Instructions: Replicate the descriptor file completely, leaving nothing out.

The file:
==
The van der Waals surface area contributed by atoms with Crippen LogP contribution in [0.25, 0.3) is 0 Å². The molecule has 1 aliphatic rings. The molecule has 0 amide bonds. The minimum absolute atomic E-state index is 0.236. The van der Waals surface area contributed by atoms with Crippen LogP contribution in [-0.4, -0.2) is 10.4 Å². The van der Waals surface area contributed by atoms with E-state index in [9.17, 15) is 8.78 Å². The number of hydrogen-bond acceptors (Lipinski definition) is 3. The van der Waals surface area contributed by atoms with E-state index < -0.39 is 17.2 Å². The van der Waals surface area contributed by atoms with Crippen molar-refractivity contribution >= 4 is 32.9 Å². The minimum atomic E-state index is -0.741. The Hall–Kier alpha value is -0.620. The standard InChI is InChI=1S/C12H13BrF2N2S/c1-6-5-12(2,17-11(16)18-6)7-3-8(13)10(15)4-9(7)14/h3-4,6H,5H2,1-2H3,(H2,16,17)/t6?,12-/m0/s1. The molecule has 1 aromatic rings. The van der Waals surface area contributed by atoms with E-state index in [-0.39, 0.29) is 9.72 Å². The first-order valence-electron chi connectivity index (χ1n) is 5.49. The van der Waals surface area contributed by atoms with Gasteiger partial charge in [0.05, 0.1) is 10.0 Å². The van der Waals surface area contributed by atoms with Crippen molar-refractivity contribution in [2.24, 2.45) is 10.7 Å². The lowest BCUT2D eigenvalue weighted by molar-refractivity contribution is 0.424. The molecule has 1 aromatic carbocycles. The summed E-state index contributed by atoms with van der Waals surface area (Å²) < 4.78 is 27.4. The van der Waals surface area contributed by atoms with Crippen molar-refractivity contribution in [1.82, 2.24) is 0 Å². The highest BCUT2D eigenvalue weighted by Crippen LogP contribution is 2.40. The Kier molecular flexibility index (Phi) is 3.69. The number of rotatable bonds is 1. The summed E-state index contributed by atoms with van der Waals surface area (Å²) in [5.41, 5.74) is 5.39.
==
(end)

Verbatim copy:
The van der Waals surface area contributed by atoms with Crippen LogP contribution in [0.25, 0.3) is 0 Å². The molecule has 1 aliphatic rings. The molecule has 0 amide bonds. The minimum absolute atomic E-state index is 0.236. The van der Waals surface area contributed by atoms with Crippen LogP contribution in [-0.4, -0.2) is 10.4 Å². The van der Waals surface area contributed by atoms with E-state index in [9.17, 15) is 8.78 Å². The number of hydrogen-bond acceptors (Lipinski definition) is 3. The van der Waals surface area contributed by atoms with E-state index < -0.39 is 17.2 Å². The van der Waals surface area contributed by atoms with Crippen molar-refractivity contribution >= 4 is 32.9 Å². The minimum atomic E-state index is -0.741. The Hall–Kier alpha value is -0.620. The standard InChI is InChI=1S/C12H13BrF2N2S/c1-6-5-12(2,17-11(16)18-6)7-3-8(13)10(15)4-9(7)14/h3-4,6H,5H2,1-2H3,(H2,16,17)/t6?,12-/m0/s1. The molecule has 1 aromatic rings. The van der Waals surface area contributed by atoms with E-state index in [-0.39, 0.29) is 9.72 Å². The first-order valence-electron chi connectivity index (χ1n) is 5.49. The van der Waals surface area contributed by atoms with Gasteiger partial charge in [0.05, 0.1) is 10.0 Å². The van der Waals surface area contributed by atoms with Crippen molar-refractivity contribution in [2.24, 2.45) is 10.7 Å². The lowest BCUT2D eigenvalue weighted by molar-refractivity contribution is 0.424. The molecule has 1 aromatic carbocycles. The summed E-state index contributed by atoms with van der Waals surface area (Å²) < 4.78 is 27.4. The van der Waals surface area contributed by atoms with Crippen molar-refractivity contribution in [1.82, 2.24) is 0 Å². The highest BCUT2D eigenvalue weighted by Crippen LogP contribution is 2.40. The Kier molecular flexibility index (Phi) is 3.69. The number of rotatable bonds is 1. The summed E-state index contributed by atoms with van der Waals surface area (Å²) in [5.41, 5.74) is 5.39.